At the end of A Bunch of Amateurs, we see him return to the world of superheroes, dressed as Superman and flying across the Bradford city skyline. It’s a scene that Hopkins encouraged him to do.

“Bradford Movie Makers really taught me about escapism,” she says. “As a documentary film maker I don’t look for escapism, I look at reality head on. But they taught me that escapism is really important. If Harry can be Superman for a few days in his life, that’s fantastic.”

A Bunch of Amateurs is on BBC player now. For more information about the group visit bradfordmoviemakers.co.uk


Meet the Movie Makers

Phil Wainman, 49

Wainman started off as an artist but then began acting in student films. “I didn’t realise it was possible for normal everyday people to make films,” he says. Inspired, he bought his first camera over 22 years ago and has been making movies ever since.

Fellow student film actor Joe Ogden introduced Wainman to the Bradford Movie Makers. “I loved the group from the first time I went,” he says. “I realised it was just what I needed: people around me who have the same drive and ambition as me.”

As well as harbouring hopes to one day make films professionally, Wainman is keen to pass on the skills and knowledge gained from over two decades of filmmaking to other people who join the group, especially those who would like to try film making for the first time.

And the group is an important part of Wainman’s life. He currently lives with his 82-year-old mother and is a carer for his younger brother, who has cerebral palsy. “I can’t be away from home for long,” he says. “So the group is my reason for leaving the house.”

Marie McCahery, 65

McCahery got into the vintage scene, going to 1940s and 1950s -themed festivals and parties, after all her children grew up and she was divorced. She started filming the events she attended, keen to promote them, but wasn’t doing anything with the footage. She also joined Bradford Movie Makers via Joe Ogden, a fellow presenter at the local community radio station that McCahery broadcasts on.

Ogden encouraged McCahery to join the group around the time that Hopkins approached it about the documentary. She found the group welcoming and was interested in the idea of being involved in the movie and watching a professional film maker at work.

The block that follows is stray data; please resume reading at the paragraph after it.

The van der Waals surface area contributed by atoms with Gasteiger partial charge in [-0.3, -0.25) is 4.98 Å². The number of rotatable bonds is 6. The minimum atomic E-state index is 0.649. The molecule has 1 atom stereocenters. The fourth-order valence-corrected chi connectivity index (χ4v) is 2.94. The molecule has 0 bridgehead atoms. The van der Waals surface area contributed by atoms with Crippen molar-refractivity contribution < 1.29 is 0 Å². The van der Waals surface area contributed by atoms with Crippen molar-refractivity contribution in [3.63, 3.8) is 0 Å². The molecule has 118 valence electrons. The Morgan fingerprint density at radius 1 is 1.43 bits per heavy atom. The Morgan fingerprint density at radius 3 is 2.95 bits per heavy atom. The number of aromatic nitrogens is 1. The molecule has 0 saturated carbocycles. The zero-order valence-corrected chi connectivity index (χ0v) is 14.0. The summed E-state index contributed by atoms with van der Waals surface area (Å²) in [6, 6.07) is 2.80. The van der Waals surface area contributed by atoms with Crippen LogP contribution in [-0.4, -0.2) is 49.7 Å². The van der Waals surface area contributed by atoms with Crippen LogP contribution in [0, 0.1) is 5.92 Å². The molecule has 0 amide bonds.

She was used to having a camera pointed at her because of her attendance at the vintage events, but admits with a laugh that she “started getting quite uncooperative and argumentative,” as the filming went on.

But McCahery is happy with the finished film. “I was shocked at the standing ovation that we got at the Sheffield Doc Fest,” she says. “You just get a range of emotions going through the film and everyone identifies with different characters.”

Harry Nicholls, 86

Pianist, painter, magician, film maker and actor Harry Nicholls worked as an estate agent for 37 years and did professional magic shows on the side for weddings and corporate events. Having seen magicians perform on film, he was inspired to buy his first camera and start film making himself. Now “the tail wags the dog”, says Nicholls. “I like film making almost as much as I like my magic.”

Nicholls was a member of Leeds Movie Makers club, but “that folded because we didn’t have enough members and couldn’t carry on”, so then he joined Bradford club around 15 years ago.

For him the club is an outlet and an alternative family. Nicholls lost his wife Mary during the filming of the documentary and also suffered a series of other recent bereavements, including his younger brother and his 52-year-old daughter.

“I’m in my own company all through the day,” he says and is glad of the weekly routine of attending the club.

Watching A Bunch of Amateurs for the first time and “to see my Mary looking so ill” was upsetting for Nicholls. “But there again, having lost her, I like to be able to see her on the film.” He says it reminds him of the time he had with her.

Nicholls is currently inspired by the artwork of Chesley Bonestell, an artist who specialised in paintings of space and science fiction and whose work features in backdrops from films such as the 1953 version of War of the Worlds. He was given the book The Conquest of Space, which features Bonestell’s art, as a child. Now he hopes to paint his own backdrops for his own science fiction film.